U.S. debt interest payments have surged past the $1 trillion dollar mark, amid high interest rates and an ever-expanding debt burden.

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This line chart shows U.S. debt interest payments over modern history.

U.S. Debt Interest Payments Reach $1 Trillion

This was originally posted on our Voronoi app. Download the app for free on iOS or Android and discover incredible data-driven charts from a variety of trusted sources.

The cost of paying for America’s national debt crossed the $1 trillion dollar mark in 2023, driven by high interest rates and a record $34 trillion mountain of debt.

Over the last decade, U.S. debt interest payments have more than doubled amid vast government spending during the pandemic crisis. As debt payments continue to soar, the Congressional Budget Office (CBO) reported that debt servicing costs surpassed defense spending for the first time ever this year.

This graphic shows the sharp rise in U.S. debt payments, based on data from the Federal Reserve.

A $1 Trillion Interest Bill, and Growing

Below, we show how U.S. debt interest payments have risen at a faster pace than at another time in modern history:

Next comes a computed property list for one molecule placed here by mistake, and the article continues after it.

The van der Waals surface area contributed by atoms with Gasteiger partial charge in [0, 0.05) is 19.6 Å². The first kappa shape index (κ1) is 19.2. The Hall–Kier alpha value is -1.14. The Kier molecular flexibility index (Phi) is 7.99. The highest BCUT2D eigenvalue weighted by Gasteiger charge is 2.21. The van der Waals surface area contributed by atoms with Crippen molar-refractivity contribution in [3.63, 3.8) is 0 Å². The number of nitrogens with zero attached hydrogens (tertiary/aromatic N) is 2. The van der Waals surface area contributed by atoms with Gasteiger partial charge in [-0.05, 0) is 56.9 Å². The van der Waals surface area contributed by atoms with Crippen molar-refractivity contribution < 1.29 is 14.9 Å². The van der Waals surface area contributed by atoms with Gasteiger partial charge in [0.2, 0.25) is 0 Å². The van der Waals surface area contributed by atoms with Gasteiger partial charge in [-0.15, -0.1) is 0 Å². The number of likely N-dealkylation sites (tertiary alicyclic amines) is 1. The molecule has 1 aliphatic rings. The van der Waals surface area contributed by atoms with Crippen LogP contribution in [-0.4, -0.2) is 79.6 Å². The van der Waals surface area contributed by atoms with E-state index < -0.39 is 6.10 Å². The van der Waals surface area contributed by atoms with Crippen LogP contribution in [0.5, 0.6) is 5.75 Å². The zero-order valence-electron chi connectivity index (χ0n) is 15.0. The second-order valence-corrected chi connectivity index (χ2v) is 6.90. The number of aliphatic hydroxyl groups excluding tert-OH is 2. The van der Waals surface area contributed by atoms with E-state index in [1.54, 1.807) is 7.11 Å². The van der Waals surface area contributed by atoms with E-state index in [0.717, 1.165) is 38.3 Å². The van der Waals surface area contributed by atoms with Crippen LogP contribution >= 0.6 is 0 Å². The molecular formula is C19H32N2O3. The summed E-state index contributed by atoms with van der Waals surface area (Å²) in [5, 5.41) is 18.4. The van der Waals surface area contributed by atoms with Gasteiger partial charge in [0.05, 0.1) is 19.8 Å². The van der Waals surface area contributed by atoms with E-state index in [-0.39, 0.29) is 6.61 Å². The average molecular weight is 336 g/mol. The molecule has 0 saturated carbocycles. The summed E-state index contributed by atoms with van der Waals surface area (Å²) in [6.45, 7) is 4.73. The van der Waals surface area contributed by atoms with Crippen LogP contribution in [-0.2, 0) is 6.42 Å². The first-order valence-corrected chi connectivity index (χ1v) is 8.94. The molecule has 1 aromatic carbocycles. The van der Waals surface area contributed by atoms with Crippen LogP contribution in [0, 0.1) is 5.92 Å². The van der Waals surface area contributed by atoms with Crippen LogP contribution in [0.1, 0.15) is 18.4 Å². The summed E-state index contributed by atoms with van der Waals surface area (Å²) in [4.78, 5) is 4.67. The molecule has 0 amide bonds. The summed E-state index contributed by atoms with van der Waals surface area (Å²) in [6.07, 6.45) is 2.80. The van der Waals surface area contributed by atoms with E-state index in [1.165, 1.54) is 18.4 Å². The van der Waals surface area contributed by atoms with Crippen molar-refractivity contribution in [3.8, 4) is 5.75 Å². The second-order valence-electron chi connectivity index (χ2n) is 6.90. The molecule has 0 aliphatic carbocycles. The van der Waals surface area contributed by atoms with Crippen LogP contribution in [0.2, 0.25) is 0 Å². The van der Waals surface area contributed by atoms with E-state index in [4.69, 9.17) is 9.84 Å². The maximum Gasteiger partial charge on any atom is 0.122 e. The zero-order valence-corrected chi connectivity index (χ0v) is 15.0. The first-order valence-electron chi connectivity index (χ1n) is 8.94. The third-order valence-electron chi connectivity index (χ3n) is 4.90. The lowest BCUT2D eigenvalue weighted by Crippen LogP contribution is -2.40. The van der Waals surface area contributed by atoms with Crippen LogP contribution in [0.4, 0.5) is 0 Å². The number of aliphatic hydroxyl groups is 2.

DateInterest PaymentsU.S. National Debt
2023$1.0T$34.0T
2022$830B$31.4T
2021$612B$29.6T
2020$518B$27.7T
2019$564B$23.2T
2018$571B$22.0T
2017$493B$20.5T
2016$460B$20.0T
2015$435B$18.9T
2014$442B$18.1T
2013$425B$17.2T
2012$417B$16.4T
2011$433B$15.2T
2010$400B$14.0T
2009$354B$12.3T
2008$380B$10.7T
2007$414B$9.2T
2006$387B$8.7T
2005$355B$8.2T
2004$318B$7.6T
2003$294B$7.0T
2002$298B$6.4T
2001$318B$5.9T
2000$353B$5.7T
1999$353B$5.8T
1998$360B$5.6T
1997$368B$5.5T
1996$362B$5.3T
1995$357B$5.0T
1994$334B$4.8T
1993$311B$4.5T
1992$306B$4.2T
1991$308B$3.8T
1990$298B$3.4T
1989$275B$3.0T
1988$254B$2.7T
1987$240B$2.4T
1986$225B$2.2T
1985$219B$1.9T
1984$205B$1.7T
1983$176B$1.4T
1982$157B$1.2T
1981$142B$1.0T
1980$113B$930.2B
1979$96B$845.1B
1978$84B$789.2B
1977$69B$718.9B
1976$61B$653.5B
1975$55B$576.6B
1974$50B$492.7B
1973$45B$469.1B
1972$39B$448.5B
1971$36B$424.1B
1970$35B$389.2B
1969$30B$368.2B
1968$25B$358.0B
1967$23B$344.7B
1966$21B$329.3B

Interest payments represent seasonally adjusted annual rate at the end of Q4.

At current rates, the U.S. national debt is growing by a remarkable $1 trillion about every 100 days, equal to roughly $3.6 trillion per year.

As the national debt has ballooned, debt payments even exceeded Medicaid outlays in 2023—one of the government’s largest expenditures. On average, the U.S. spent more than $2 billion per day on interest costs last year. Going further, the U.S. government is projected to spend a historic $12.4 trillion on interest payments over the next decade, averaging about $37,100 per American.

Exacerbating matters is that the U.S. is running a steep deficit, which stood at $1.1 trillion for the first six months of fiscal 2024. This has accelerated due to the 43% increase in debt servicing costs along with a $31 billion dollar increase in defense spending from a year earlier. Additionally, a $30 billion increase in funding for the Federal Deposit Insurance Corporation in light of the regional banking crisis last year was a major contributor to the deficit increase.

Overall, the CBO forecasts that roughly 75% of the federal deficit’s increase will be due to interest costs by 2034.